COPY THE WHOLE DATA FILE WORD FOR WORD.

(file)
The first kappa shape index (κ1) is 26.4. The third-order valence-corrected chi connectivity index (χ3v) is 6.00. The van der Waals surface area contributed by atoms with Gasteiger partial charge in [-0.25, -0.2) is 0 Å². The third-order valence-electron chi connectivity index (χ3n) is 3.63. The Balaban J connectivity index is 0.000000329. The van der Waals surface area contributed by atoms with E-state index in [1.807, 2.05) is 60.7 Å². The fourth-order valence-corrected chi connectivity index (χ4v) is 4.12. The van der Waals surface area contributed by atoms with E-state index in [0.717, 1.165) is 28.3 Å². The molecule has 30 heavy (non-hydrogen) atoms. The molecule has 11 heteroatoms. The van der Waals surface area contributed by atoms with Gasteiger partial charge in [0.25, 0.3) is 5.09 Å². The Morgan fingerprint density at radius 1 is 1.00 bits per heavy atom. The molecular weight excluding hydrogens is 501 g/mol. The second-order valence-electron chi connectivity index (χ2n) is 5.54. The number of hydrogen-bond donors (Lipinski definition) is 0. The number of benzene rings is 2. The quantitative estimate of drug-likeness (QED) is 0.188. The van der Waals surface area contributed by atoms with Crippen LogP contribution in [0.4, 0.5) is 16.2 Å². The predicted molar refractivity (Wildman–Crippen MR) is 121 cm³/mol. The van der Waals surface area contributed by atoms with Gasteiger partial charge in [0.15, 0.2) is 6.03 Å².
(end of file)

The first kappa shape index (κ1) is 26.4. The third-order valence-corrected chi connectivity index (χ3v) is 6.00. The van der Waals surface area contributed by atoms with Gasteiger partial charge in [-0.25, -0.2) is 0 Å². The third-order valence-electron chi connectivity index (χ3n) is 3.63. The Balaban J connectivity index is 0.000000329. The van der Waals surface area contributed by atoms with E-state index in [1.807, 2.05) is 60.7 Å². The fourth-order valence-corrected chi connectivity index (χ4v) is 4.12. The van der Waals surface area contributed by atoms with E-state index in [0.717, 1.165) is 28.3 Å². The molecule has 30 heavy (non-hydrogen) atoms. The molecule has 11 heteroatoms. The van der Waals surface area contributed by atoms with Gasteiger partial charge in [0.25, 0.3) is 5.09 Å². The Morgan fingerprint density at radius 1 is 1.00 bits per heavy atom. The molecular weight excluding hydrogens is 501 g/mol. The second-order valence-electron chi connectivity index (χ2n) is 5.54. The number of hydrogen-bond donors (Lipinski definition) is 0. The number of benzene rings is 2. The quantitative estimate of drug-likeness (QED) is 0.188. The van der Waals surface area contributed by atoms with Crippen LogP contribution in [0.4, 0.5) is 16.2 Å². The predicted molar refractivity (Wildman–Crippen MR) is 121 cm³/mol. The van der Waals surface area contributed by atoms with Gasteiger partial charge in [0.15, 0.2) is 6.03 Å².